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Saturday, October 29, 2011



When I was eight years old, my parents and I moved to St. Albans, WV—we moved into a giant mansion that had been made into two dwellings. Lucky for us, we had the left side [if you stood outside and looked at the huge place] and I was thrilled for the street was full of kids! The mansion set on Hudson Street and right near the corner of Kanawha Terrace.

Best thing aside from living there was that I got to go to a new school—Highlawn Elementary. I had already gone to two other grade schools so I was familiar with the routine of meeting new kids –in fact it was commonplace with me by this time. School started in September which flew by and it was almost Halloween! Like every kid, it was a time looked forward to for it meant dressing up and of course, getting candy! The Halloween before I had to wear one of those dumb costumes that came in a box; mine was some flimsy girl outfit complete with a black mask and horrible hair attached to it. Hated it. This time I asked my mom if I could wear my Aunt Carol’s dancing dress:  She had sent it to me and it was beautiful, long and all sparkly. Loved it.

Shock set in when my mom agreed I could wear it! The night before Halloween [which fell on a Friday,] my mom sprayed my dark hair with some kind of gold color. Smelled to high heavens but oh I loved it. Then she used gold spray paint and painted my white shoes and made a wand which was also painted gold. I went to bed with thoughts of being so utterly beautiful that I could hardly sleep. Next morning before my parents left for work, I was outfitted in this attire and dropped off at school which was about four or five blocks away. I felt like a gold glittery fairy. [Back then you came to school in your Halloween outfit and wore it all day—the parade was the best as you got to march around everyone.]

In retrospect, I must have looked pretty ridiculous but sure didn’t feel that way. Stayed with my aunt after school till my parents picked me up. When we got home, I ate dinner and was off with friends to go trick or treating—with that metallic smell in my blonde hair, shoes and wand. Came home with pillow cases full of candy and was worn out but happy—that is till my mom insisted my hair had to be washed. “Couldn’t leave that gold stuff in it!” she said. After that I don’t remember much except going to sleep.

The next morning was Saturday; I remember going through the pillow cases of candy and sorting it out but that didn’t last long for I wanted to go outside and play with other kids. Was a ritual. There was a blonde haired boy who lived up the street from me; we were in the same fourth grade class. He motioned for me to come to him and fear set in my heart—had this terrible crush on him but I walked up to him. “We’re having a party tomorrow evening here at my house! It’s dress up. Do you want to come?” Asked him what time and he said five o’clock. Ran home to ask my parents and they agreed that I could go for they knew his parents.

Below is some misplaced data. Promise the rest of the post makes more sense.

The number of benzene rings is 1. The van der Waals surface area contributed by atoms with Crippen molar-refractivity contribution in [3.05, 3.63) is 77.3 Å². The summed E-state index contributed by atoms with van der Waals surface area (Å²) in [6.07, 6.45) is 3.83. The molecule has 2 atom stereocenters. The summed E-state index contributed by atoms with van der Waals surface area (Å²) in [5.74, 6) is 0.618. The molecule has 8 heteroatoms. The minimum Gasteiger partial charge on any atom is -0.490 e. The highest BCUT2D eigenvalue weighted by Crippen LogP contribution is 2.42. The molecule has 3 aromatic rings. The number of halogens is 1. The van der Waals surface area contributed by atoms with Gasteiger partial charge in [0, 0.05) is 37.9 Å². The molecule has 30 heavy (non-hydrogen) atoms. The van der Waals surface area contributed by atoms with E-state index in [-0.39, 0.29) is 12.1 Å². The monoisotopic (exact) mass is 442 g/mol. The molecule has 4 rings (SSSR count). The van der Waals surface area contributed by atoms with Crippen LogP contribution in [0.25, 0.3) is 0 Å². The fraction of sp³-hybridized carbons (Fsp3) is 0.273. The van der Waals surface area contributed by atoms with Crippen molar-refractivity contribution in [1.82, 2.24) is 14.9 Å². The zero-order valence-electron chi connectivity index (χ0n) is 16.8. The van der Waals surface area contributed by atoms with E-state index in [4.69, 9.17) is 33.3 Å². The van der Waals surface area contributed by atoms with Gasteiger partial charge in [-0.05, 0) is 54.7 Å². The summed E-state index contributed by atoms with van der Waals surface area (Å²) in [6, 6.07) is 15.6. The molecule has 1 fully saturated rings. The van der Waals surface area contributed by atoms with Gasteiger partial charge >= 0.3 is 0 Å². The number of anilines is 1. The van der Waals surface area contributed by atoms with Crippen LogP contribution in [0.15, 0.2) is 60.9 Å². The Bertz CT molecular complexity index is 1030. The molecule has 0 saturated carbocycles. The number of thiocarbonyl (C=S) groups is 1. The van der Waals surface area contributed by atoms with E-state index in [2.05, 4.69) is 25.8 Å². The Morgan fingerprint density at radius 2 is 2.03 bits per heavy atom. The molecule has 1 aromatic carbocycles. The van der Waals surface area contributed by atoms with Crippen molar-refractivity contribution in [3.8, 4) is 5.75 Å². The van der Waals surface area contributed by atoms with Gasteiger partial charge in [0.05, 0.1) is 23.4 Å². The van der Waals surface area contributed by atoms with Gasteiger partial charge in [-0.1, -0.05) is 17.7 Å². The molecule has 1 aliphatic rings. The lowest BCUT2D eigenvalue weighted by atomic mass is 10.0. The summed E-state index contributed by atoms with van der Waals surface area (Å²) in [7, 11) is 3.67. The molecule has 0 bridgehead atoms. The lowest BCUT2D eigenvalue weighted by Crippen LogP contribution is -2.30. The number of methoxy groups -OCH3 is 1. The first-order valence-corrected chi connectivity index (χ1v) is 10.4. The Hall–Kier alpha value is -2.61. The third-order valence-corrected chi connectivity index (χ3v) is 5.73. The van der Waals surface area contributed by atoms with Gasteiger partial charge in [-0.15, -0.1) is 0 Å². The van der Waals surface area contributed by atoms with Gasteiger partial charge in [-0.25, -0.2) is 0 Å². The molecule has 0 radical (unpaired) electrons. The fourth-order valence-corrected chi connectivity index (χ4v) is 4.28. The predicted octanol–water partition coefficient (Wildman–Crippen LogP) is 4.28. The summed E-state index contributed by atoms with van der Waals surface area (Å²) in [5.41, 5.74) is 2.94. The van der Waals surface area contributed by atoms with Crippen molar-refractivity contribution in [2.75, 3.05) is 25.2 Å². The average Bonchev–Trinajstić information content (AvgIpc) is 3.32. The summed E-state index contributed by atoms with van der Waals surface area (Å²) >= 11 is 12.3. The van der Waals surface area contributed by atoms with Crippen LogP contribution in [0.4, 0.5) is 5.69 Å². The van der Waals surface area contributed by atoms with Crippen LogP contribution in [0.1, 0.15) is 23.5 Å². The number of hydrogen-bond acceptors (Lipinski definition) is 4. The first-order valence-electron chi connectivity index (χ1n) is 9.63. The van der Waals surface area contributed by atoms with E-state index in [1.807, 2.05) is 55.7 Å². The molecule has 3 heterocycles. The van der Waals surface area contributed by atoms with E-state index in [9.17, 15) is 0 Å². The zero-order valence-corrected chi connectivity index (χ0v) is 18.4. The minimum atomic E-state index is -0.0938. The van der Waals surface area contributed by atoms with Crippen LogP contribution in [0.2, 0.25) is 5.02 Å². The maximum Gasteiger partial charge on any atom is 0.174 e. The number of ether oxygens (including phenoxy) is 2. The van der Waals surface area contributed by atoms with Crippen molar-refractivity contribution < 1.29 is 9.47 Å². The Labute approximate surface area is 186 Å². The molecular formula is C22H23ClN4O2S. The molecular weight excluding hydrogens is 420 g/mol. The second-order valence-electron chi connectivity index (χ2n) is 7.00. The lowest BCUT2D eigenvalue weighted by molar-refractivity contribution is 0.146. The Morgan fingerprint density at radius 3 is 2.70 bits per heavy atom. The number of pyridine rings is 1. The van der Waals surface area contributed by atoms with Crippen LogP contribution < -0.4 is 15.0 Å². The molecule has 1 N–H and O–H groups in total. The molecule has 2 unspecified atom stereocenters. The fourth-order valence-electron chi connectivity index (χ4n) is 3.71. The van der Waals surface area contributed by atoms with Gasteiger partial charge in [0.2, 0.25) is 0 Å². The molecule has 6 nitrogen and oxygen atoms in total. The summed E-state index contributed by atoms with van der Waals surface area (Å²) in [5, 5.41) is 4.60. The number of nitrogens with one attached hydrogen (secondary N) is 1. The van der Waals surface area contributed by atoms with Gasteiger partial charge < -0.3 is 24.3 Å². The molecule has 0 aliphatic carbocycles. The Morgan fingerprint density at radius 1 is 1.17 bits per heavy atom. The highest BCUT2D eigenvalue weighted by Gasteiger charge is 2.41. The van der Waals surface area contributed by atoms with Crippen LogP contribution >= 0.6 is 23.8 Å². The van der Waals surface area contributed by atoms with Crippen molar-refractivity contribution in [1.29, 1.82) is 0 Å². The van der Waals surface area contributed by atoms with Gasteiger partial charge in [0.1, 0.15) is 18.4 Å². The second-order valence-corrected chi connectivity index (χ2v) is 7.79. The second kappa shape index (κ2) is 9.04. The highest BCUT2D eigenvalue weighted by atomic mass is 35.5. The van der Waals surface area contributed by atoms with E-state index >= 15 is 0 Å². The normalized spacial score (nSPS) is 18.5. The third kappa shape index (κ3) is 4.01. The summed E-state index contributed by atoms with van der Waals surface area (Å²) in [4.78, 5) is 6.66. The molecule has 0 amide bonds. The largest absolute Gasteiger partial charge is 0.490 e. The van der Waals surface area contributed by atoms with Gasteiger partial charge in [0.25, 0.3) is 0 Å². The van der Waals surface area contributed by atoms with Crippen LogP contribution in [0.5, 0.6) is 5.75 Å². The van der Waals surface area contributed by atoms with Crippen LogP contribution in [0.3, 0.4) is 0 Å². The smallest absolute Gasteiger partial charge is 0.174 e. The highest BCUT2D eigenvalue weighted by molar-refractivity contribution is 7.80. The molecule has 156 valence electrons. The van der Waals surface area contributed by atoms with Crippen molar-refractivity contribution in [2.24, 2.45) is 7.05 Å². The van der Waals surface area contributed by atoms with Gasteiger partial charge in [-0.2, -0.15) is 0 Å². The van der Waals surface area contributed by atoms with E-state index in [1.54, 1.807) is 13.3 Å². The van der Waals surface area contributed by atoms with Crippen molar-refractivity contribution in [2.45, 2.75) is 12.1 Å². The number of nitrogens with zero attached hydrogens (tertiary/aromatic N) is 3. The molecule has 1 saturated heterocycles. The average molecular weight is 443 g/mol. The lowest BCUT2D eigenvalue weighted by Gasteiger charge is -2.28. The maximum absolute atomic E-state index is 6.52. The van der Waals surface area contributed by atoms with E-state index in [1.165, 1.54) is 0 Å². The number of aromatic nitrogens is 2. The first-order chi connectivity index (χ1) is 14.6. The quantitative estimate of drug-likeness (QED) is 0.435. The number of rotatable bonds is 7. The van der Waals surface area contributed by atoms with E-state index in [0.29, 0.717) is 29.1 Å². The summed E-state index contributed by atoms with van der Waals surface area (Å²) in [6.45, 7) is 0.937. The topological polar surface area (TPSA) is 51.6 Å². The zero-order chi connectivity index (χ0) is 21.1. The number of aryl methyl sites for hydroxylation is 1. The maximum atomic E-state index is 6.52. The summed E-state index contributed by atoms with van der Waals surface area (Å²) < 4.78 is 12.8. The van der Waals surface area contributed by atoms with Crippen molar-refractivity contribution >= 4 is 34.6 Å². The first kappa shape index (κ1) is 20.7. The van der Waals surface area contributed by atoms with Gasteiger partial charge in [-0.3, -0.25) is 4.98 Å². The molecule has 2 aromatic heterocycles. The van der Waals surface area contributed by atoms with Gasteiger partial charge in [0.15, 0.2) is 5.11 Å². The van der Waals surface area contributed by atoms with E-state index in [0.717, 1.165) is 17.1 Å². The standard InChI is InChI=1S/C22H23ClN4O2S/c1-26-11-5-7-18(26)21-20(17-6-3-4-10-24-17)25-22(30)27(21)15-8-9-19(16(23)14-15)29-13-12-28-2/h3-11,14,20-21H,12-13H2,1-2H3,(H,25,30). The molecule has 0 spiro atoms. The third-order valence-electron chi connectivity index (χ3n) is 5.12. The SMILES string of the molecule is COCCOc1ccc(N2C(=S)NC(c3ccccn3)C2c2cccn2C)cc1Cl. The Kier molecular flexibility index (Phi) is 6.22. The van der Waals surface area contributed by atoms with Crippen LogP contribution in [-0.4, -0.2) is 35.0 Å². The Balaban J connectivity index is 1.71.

Now if you are eight years old and a kid asks you to a party right after Halloween and says it’s dress up, you get your costume ready to wear. At four thirty that Sunday, my mom went through the gold hair spraying routine again on me, helped me get into my aunt’s dancing dress and I put on my gold shoes [that looked pretty shabby after wearing them at school that Friday and then trick or treating in them] and got my want and marched up the street to the party. Ah nirvana I thought to myself.

When I rang the doorbell to the boy’s house, his sister opened the door: I could see inside the living room and what I saw stuck fear in  my heart—all the kids were dressed up all right—dressed up in church clothes!! And there I stood looking like a complete gold glittery fool. Words weren’t even exchanged between his sister and me; I was mortified! Ran down the street to my house as if I had wings on my feet and got inside and crumbled into a heap at the kitchen table. When I could muster up the words, out they came to my parents about what had happened. I was soothed by them and had to go through the hair-washing ritual again to remove the gold stuff out of my hair for the next day was Monday and school.

That Monday I said nothing to that blonde haired boy. Ignored him. Really wanted to scream at him for making me feel like a fool but I kept my feelings inside. It was the worst Halloween party I had ever almost attended! So glad I had the sense to not go in but to head for home. That was so long ago and I can look back at it and laugh for I should  have asked him what kind of dress up but when you are eight years old, you think it means wearing a Halloween costume. Ah but I had the memories of being a glittery gold fairy of types and that part made me feel so good—if only for two days. Other Halloween parties would come and go and I relished and remembered them all. But I will never ever forget that almost one party—ever!

Sherry Hill

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